I love my house. I’ve loved it since I first laid eyes on it. It’s possible they may never get me out of it, unless it’s feet first. But it’s got, let’s say, issues.
The house is a big old Victorian with a wraparound porch and a turret. Like most houses of its era, it’s got solid bones, under a few geologic layers of unfortunate plastic surgery. When we arrived in 2013, we set to work gleefully ripping up terrible pink shag carpet and fake wood paneling, only to discover why it had been installed in the first place. When plaster goes, it goes all the way.
Behind one wall in the kitchen, we found a puzzle: a weirdly pointless round steel tube sticking out of the ceiling, through the center of which somebody had helpfully threaded a much smaller heating vent. We dubbed it the Series of Tubes, and wondered.
The house has just one chimney, which at one point obviously supported close to half a dozen woodstoves, going from the number of sloppily bricked-up flues we’ve found lurking in the walls. On the whole, the house is rather revealing of the prevailing architectural philosophy of the early twentieth century. Who needs insulation when you can just have fires everywhere?
The ghosts of inscrutable renovation decisions past lurk behind every wall. On the front porch, a rectangle of cut siding reveals the spot where the front door used to be, before somebody walled it off and tacked on a parasitic little mudroom. Why? Well, why not? On the second floor, there’s the Porch to Nowhere, forever marooned from the rest of the house when somebody decided to just drywall right over the door. Yay! In one bedroom, which obviously used to have grand double-hung Victorian windows, someone decided to put in long horizontal casement windows — the kind that crank open — so high on the walls that they were completely impossible to see out of. Thanks, guys!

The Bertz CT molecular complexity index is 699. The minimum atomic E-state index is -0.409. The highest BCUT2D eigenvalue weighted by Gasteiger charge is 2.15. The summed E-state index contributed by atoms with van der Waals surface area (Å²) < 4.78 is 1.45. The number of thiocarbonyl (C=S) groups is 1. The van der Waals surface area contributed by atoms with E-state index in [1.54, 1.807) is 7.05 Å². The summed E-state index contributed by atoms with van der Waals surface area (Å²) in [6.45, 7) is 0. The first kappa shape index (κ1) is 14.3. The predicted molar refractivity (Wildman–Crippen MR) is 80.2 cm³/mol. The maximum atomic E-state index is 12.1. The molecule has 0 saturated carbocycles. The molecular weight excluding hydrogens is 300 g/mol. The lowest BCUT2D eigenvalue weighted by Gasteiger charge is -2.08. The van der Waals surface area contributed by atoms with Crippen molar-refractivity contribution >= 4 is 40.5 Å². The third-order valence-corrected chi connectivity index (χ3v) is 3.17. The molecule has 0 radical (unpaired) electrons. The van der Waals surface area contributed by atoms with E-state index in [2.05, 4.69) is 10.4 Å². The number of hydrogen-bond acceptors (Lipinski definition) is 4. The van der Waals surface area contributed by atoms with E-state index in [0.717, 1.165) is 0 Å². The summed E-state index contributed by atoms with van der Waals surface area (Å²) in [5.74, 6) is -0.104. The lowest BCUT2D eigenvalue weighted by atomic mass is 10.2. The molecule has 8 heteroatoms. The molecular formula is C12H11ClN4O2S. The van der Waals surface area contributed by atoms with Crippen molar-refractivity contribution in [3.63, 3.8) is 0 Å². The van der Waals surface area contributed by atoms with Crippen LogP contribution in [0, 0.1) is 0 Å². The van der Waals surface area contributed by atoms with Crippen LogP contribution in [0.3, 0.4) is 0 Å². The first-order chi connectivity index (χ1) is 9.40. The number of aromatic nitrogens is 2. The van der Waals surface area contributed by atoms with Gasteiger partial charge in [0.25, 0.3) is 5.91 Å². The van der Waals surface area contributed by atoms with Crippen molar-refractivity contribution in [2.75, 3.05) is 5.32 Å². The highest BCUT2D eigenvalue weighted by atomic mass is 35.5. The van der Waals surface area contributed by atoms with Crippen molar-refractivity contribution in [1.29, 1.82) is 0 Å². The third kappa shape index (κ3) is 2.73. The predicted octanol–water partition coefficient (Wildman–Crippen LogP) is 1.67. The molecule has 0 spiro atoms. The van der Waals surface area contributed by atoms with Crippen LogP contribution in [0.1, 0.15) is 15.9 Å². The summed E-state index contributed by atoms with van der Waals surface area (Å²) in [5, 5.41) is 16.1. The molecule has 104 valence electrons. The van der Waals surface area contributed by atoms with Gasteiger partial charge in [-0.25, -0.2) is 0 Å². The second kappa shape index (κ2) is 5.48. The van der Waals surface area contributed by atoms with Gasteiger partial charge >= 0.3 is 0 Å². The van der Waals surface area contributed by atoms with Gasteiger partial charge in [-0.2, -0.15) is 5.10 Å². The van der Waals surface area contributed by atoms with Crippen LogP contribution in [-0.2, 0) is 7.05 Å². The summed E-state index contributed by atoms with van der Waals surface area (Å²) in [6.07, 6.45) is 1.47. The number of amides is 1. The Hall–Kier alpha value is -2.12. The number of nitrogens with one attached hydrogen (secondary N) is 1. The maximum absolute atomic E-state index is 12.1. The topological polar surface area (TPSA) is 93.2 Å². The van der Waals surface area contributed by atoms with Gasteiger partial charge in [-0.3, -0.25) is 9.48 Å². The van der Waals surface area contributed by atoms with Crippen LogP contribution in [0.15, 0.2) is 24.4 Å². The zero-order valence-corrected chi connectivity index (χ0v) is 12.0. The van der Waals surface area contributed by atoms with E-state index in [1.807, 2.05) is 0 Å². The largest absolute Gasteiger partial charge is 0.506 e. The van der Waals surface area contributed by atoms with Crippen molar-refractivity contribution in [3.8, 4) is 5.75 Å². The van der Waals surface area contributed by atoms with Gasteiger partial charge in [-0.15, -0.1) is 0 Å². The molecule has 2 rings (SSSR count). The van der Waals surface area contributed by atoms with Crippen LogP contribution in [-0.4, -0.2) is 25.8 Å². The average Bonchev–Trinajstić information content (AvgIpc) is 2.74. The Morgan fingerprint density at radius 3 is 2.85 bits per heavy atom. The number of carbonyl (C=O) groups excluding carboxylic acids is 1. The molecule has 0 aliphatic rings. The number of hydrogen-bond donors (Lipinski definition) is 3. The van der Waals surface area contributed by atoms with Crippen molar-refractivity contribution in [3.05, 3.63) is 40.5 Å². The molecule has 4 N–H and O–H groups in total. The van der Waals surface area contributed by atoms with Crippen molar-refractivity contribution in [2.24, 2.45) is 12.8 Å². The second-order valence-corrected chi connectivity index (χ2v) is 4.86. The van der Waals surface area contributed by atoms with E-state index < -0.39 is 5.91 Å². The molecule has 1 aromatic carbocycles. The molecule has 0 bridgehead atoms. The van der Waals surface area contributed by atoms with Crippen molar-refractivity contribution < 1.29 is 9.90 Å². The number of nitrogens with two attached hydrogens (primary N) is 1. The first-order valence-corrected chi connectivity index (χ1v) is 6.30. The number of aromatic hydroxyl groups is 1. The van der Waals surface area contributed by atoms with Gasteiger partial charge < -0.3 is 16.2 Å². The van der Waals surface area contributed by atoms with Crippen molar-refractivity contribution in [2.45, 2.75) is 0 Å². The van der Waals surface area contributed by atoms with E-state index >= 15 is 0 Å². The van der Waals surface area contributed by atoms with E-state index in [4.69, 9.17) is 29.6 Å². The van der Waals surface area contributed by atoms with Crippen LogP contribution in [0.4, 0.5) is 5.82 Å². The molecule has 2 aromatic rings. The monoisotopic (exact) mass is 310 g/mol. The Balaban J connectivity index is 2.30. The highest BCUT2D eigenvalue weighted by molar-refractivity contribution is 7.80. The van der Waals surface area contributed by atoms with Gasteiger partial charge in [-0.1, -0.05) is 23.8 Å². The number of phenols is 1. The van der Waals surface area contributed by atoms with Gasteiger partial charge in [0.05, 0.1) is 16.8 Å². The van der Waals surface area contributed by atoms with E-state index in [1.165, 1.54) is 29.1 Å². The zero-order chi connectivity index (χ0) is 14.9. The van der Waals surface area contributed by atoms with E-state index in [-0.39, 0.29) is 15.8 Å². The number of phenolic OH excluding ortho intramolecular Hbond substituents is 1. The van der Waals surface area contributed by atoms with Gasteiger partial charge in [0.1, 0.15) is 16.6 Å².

My favorite, though it’s gone now, was the Throne: a toilet that stood proudly on a huge concrete plinth in the middle of the basement, spliced into the house’s water system with some truly creative plumbing. It didn’t have its own bathroom, per se, but someone had the propriety to run a lace doily across a nearby window. We eventually dug it up to get at the underlying septic line. I was half sorry to see it go; it lent a thrilling Silence of the Lambs vibe to the whole basement situation.
In the course of our home renovations, we’ve found all sorts of objects in the walls and floors: a pair of reading glasses, a tattered black parasol, a half-empty tin of fin de siècle Vaseline, a disturbingly specific-looking tool that we figure is probably some sort of horse groomer. Why anyone would stash these dubious treasures under floorboards and behind wall lath is beyond us. There may still be more we haven’t found.
Some of the house’s mysteries have been solved. Neighborhood gossip has it that the bedroom with the terrible windows once belonged to a teenage girl, which explains a lot about 20th-century patriarchy.
About a year after moving in, we had a serendipitous visit from a local guy who grew up in the house. Coincidentally, he’s also my stepfather’s first cousin, because of course he is; it’s tough to kick a rock in this town without hitting a relation.
We invited him in and followed him around from floor to floor, hanging eagerly on his tales of growing up there with a pack of siblings in the 60s. At one point, he casually pointed out the spot in the kitchen where he accidentally drank a cup of bleach as a tiny child, an image that will forever be burned into my parental lizard brain. Along the way, he revealed the mystery of the Series of Tubes: it was originally a laundry shaft his dad had MacGyvered to make his mom’s life easier. Naturally! Why hadn’t we thought of that?
Four years after we moved in, the house continues to surprise and baffle. We may never know who decided to cut a two-foot square hole in the attic wall, or why they felt like covering it up with plastic wrap afterward was a good idea, but we’re sure they had a reason. To the designing mind behind the biscuit-porcelain-and-gold-flecked-lino upstairs bathroom — a.k.a. the Museum of Bad 70s Decisions — we raise a glass. Whoever spray-painted the fieldstone basement pumpkin orange, we salute you.
Once we get a few other things done around the house, we’re planning to embark on some serious kitchen and bathroom renovations. I can only hope to pay all this befuddlement forward to some future homeowner. “Who in the hell thought Corian was a good idea?” she’ll say, grimly wielding a crowbar. What can I say? 2017 was a weird time.